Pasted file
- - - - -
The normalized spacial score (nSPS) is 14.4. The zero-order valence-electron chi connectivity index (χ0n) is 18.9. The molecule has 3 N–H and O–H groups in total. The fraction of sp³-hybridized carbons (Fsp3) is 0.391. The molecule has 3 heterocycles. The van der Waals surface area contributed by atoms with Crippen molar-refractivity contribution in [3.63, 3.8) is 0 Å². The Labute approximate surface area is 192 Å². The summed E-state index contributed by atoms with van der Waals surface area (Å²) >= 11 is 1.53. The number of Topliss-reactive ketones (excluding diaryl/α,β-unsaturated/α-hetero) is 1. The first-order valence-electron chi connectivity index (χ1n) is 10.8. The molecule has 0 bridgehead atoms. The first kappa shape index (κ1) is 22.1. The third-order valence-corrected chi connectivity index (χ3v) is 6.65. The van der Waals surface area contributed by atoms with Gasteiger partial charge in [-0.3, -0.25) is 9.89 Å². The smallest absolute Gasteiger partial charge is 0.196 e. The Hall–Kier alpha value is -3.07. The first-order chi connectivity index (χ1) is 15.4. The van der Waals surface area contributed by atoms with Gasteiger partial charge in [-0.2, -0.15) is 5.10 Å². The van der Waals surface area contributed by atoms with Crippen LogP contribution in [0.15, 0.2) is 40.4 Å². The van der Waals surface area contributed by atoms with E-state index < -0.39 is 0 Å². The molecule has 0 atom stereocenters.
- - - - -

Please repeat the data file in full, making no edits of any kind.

The normalized spacial score (nSPS) is 14.4. The zero-order valence-electron chi connectivity index (χ0n) is 18.9. The molecule has 3 N–H and O–H groups in total. The fraction of sp³-hybridized carbons (Fsp3) is 0.391. The molecule has 3 heterocycles. The van der Waals surface area contributed by atoms with Crippen molar-refractivity contribution in [3.63, 3.8) is 0 Å². The Labute approximate surface area is 192 Å². The summed E-state index contributed by atoms with van der Waals surface area (Å²) >= 11 is 1.53. The number of Topliss-reactive ketones (excluding diaryl/α,β-unsaturated/α-hetero) is 1. The first-order valence-electron chi connectivity index (χ1n) is 10.8. The molecule has 0 bridgehead atoms. The first kappa shape index (κ1) is 22.1. The third-order valence-corrected chi connectivity index (χ3v) is 6.65. The van der Waals surface area contributed by atoms with Gasteiger partial charge in [-0.3, -0.25) is 9.89 Å². The smallest absolute Gasteiger partial charge is 0.196 e. The Hall–Kier alpha value is -3.07. The first-order chi connectivity index (χ1) is 15.4. The van der Waals surface area contributed by atoms with Gasteiger partial charge in [-0.2, -0.15) is 5.10 Å². The van der Waals surface area contributed by atoms with Crippen LogP contribution in [0.15, 0.2) is 40.4 Å². The van der Waals surface area contributed by atoms with E-state index < -0.39 is 0 Å². The molecule has 0 atom stereocenters.